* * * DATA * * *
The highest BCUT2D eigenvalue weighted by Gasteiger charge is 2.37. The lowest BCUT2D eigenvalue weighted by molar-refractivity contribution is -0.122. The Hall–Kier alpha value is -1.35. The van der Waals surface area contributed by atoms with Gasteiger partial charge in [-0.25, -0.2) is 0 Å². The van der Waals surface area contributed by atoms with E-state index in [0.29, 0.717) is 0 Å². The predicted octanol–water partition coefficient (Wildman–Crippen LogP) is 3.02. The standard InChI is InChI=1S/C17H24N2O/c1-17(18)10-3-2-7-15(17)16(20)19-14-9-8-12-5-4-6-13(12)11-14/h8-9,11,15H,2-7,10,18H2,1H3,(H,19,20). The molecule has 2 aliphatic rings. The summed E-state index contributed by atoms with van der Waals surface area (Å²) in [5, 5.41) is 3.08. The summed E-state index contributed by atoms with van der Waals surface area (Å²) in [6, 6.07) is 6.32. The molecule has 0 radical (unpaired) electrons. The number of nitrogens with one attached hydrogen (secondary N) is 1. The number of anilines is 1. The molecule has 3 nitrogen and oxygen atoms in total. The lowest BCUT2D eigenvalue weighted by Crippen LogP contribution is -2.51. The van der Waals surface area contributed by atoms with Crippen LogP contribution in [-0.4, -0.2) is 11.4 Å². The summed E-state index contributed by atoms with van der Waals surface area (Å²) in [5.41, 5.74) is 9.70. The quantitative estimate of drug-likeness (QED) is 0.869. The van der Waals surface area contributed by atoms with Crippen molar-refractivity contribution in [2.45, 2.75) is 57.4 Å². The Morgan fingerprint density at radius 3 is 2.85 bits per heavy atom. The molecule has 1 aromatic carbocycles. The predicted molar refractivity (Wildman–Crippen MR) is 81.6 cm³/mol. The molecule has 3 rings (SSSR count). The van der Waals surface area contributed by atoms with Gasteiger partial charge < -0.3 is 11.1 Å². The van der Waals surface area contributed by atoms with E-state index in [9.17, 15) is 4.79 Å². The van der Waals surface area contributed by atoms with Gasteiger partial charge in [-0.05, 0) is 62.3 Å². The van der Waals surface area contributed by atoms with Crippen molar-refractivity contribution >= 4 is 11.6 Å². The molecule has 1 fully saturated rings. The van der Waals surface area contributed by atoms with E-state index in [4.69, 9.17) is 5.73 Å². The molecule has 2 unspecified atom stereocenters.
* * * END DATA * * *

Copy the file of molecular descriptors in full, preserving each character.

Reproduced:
The highest BCUT2D eigenvalue weighted by Gasteiger charge is 2.37. The lowest BCUT2D eigenvalue weighted by molar-refractivity contribution is -0.122. The Hall–Kier alpha value is -1.35. The van der Waals surface area contributed by atoms with Gasteiger partial charge in [-0.25, -0.2) is 0 Å². The van der Waals surface area contributed by atoms with E-state index in [0.29, 0.717) is 0 Å². The predicted octanol–water partition coefficient (Wildman–Crippen LogP) is 3.02. The standard InChI is InChI=1S/C17H24N2O/c1-17(18)10-3-2-7-15(17)16(20)19-14-9-8-12-5-4-6-13(12)11-14/h8-9,11,15H,2-7,10,18H2,1H3,(H,19,20). The molecule has 2 aliphatic rings. The summed E-state index contributed by atoms with van der Waals surface area (Å²) in [5, 5.41) is 3.08. The summed E-state index contributed by atoms with van der Waals surface area (Å²) in [6, 6.07) is 6.32. The molecule has 0 radical (unpaired) electrons. The number of nitrogens with one attached hydrogen (secondary N) is 1. The number of anilines is 1. The molecule has 3 nitrogen and oxygen atoms in total. The lowest BCUT2D eigenvalue weighted by Crippen LogP contribution is -2.51. The van der Waals surface area contributed by atoms with Crippen LogP contribution in [-0.4, -0.2) is 11.4 Å². The summed E-state index contributed by atoms with van der Waals surface area (Å²) in [5.41, 5.74) is 9.70. The quantitative estimate of drug-likeness (QED) is 0.869. The van der Waals surface area contributed by atoms with Crippen molar-refractivity contribution in [2.45, 2.75) is 57.4 Å². The Morgan fingerprint density at radius 3 is 2.85 bits per heavy atom. The molecule has 1 aromatic carbocycles. The predicted molar refractivity (Wildman–Crippen MR) is 81.6 cm³/mol. The molecule has 3 rings (SSSR count). The van der Waals surface area contributed by atoms with Gasteiger partial charge < -0.3 is 11.1 Å². The van der Waals surface area contributed by atoms with E-state index in [9.17, 15) is 4.79 Å². The van der Waals surface area contributed by atoms with Gasteiger partial charge in [-0.05, 0) is 62.3 Å². The van der Waals surface area contributed by atoms with Crippen molar-refractivity contribution >= 4 is 11.6 Å². The molecule has 1 fully saturated rings. The van der Waals surface area contributed by atoms with E-state index in [4.69, 9.17) is 5.73 Å². The molecule has 2 unspecified atom stereocenters.